Digital minimalism

The last point about living well without them brings me to my next point, digital minimalism. 

According to Cal Newport, author of the book Digital Minimalism: Choosing a Focused Life in a Noisy World:

“Minimalism is the art of knowing how much is just enough. Digital minimalism applies this idea to our personal technology. It’s the key to living a focused life in an increasingly noisy world.”

The book was an instant New York Times bestseller. Minimalism had been part of the mainstream discussion for a while, but now it was time to take it further. 

Social media, notifications, email, were now seen as potential enemies. Long before Newport’s book, many others were speaking about the dangers of social media and the “always on” lifestyle we were all served and expected to upkeep.

A few years ago, I shared my notes from Newport’s other book, Deep Work: Rules for Focused Success in a Distracted World. In it, he argued that “deep work is more valuable than ever before in our shifting economy.”

One of the nemeses of deep work? Our digital communication styles.

“Also consider the frustratingly common practice of forwarding an e-mail to one or more colleagues, labeled with a short open-ended interrogative, such as: “Thoughts?” These e-mails take the sender only a handful of seconds to write but can command many minutes (if not hours, in some cases) of time and attention from their recipients to work toward a coherent response.”


But digital minimalism isn’t constrained just to the interconnected nature of social media. Just like you’ll need to declutter your room if you’ve bought hundreds of clothes you’ve never worn and never intend on wearing, you’ll need to declutter your online space if you’ve deleted a file in your life.

If your email address and desktop are filled with junk because you “want to keep it just in case,” you probably need a spring clean.

I care to keep my working space clean and fun, so looking at it doesn’t become a source of stress for me, but quite the opposite. Why not do the same for my digital space? 

Doing without a purpose is worse than not doing (or is it?)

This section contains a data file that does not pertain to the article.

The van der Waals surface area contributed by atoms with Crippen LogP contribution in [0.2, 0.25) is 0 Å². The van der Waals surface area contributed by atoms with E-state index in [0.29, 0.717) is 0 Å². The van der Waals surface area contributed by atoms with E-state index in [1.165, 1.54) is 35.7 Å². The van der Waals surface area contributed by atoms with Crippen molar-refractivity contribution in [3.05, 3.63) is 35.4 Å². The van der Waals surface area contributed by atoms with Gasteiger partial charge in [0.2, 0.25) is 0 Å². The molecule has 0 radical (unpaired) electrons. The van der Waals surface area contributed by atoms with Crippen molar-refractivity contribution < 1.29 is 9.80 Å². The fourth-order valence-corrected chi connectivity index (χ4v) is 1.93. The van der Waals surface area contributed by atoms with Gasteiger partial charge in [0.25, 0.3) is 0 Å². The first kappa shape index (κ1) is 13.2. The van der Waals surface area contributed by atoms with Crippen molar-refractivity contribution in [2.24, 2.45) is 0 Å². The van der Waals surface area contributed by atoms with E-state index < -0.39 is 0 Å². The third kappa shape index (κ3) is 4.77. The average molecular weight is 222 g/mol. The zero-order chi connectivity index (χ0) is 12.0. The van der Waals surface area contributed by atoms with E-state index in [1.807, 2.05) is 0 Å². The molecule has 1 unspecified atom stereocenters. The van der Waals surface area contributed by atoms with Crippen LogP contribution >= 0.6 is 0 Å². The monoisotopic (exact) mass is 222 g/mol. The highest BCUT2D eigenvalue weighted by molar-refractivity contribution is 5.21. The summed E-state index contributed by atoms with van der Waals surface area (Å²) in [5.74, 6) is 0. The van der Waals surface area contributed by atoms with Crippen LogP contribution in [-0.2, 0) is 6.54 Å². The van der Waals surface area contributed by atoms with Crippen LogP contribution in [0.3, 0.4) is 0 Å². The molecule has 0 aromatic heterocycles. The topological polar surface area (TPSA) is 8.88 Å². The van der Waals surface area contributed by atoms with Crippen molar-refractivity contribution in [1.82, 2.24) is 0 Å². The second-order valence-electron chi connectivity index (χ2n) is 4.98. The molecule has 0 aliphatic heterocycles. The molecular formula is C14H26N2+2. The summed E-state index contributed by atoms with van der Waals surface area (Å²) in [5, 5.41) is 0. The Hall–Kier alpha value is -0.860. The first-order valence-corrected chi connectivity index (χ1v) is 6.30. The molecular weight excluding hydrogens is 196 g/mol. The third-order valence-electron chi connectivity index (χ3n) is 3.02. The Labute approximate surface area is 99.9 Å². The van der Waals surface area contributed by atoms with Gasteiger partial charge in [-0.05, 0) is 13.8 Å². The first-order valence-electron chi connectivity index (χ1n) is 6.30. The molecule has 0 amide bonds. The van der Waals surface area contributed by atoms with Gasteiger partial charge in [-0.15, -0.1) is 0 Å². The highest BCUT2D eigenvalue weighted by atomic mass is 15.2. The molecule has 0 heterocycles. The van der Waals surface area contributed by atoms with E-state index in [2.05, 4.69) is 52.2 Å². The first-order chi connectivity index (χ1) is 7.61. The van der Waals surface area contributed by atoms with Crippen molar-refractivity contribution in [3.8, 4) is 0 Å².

Earlier this week, I shared on Instagram a podcast episode from NPR’s How I Built This with the founder of Mailchimp. Then, I shared an article from the time I worked as a full-time writer in Albania. It was about brand optimization and I’d obviously fangirled over Mailchimp in it.

My opening line was from the late management consultant Peter Drucker, “whose writings contributed to the philosophical and practical foundations of the modern business corporation.”

“There is nothing so useless as doing efficiently that which should not be done at all.”

Peter Drucker 

In the article, I explained how a lot of the work done by marketing agencies is done very efficiently, alas uselessly.

Similarly, I started this task to save myself the headache of having to frantically delete thousands of emails when I got the dreaded notice from Google that I was close to the 15GB limit. All good, right? 

When I was almost done, I saw the little notice at the end of my screen.

You’ve used 0.27GB of your free 15GB storage

Funny. I probably could’ve gone another decade without having to delete anything, but because I wasn’t attentive to my time or purpose–I was trying to procrastinate after all–I didn’t notice until it was too “late.”

But nothing is ever too late and my future self in ten years will thank me, I’m sure. 

3 thoughts on “What deleting 7738 emails taught me about life”

  1. The clean the house email thing is big!! All ages. Cause you never
    know when you might get company or audit of some type. Lol!!!

    I am the seasoned meditator!! Humility and acceptance of what is required.

  2. There’s no better way to start out a week than taking a sip of coffee and reading your well articulated thoughts. All love